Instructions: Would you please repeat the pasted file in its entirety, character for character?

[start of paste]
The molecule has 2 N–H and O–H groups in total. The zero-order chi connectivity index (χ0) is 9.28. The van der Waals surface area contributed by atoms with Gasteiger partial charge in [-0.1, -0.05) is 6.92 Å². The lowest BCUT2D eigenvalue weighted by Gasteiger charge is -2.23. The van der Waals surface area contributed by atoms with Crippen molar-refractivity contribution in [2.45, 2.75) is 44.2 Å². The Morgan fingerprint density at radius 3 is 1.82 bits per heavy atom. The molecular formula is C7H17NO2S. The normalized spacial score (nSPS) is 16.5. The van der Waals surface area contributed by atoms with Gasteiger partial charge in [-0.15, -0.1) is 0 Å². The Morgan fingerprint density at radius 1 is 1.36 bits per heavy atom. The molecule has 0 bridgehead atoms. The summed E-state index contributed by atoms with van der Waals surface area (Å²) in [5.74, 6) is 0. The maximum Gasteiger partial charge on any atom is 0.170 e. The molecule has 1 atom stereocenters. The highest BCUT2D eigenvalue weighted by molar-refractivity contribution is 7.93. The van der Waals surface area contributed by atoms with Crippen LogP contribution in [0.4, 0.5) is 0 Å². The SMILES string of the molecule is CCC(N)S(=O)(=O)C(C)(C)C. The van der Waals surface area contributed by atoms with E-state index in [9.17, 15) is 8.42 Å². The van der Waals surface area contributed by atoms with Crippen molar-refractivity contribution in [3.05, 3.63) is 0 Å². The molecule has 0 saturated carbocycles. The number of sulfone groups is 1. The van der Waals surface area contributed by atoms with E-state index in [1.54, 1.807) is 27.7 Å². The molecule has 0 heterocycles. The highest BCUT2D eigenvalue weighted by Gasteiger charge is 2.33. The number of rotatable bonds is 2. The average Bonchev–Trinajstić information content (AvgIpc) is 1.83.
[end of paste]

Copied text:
The molecule has 2 N–H and O–H groups in total. The zero-order chi connectivity index (χ0) is 9.28. The van der Waals surface area contributed by atoms with Gasteiger partial charge in [-0.1, -0.05) is 6.92 Å². The lowest BCUT2D eigenvalue weighted by Gasteiger charge is -2.23. The van der Waals surface area contributed by atoms with Crippen molar-refractivity contribution in [2.45, 2.75) is 44.2 Å². The Morgan fingerprint density at radius 3 is 1.82 bits per heavy atom. The molecular formula is C7H17NO2S. The normalized spacial score (nSPS) is 16.5. The van der Waals surface area contributed by atoms with Gasteiger partial charge in [-0.15, -0.1) is 0 Å². The Morgan fingerprint density at radius 1 is 1.36 bits per heavy atom. The molecule has 0 bridgehead atoms. The summed E-state index contributed by atoms with van der Waals surface area (Å²) in [5.74, 6) is 0. The maximum Gasteiger partial charge on any atom is 0.170 e. The molecule has 1 atom stereocenters. The highest BCUT2D eigenvalue weighted by molar-refractivity contribution is 7.93. The van der Waals surface area contributed by atoms with Crippen LogP contribution in [0.4, 0.5) is 0 Å². The SMILES string of the molecule is CCC(N)S(=O)(=O)C(C)(C)C. The van der Waals surface area contributed by atoms with E-state index in [9.17, 15) is 8.42 Å². The van der Waals surface area contributed by atoms with Crippen molar-refractivity contribution in [3.05, 3.63) is 0 Å². The molecule has 0 saturated carbocycles. The number of sulfone groups is 1. The van der Waals surface area contributed by atoms with E-state index in [1.54, 1.807) is 27.7 Å². The molecule has 0 heterocycles. The highest BCUT2D eigenvalue weighted by Gasteiger charge is 2.33. The number of rotatable bonds is 2. The average Bonchev–Trinajstić information content (AvgIpc) is 1.83.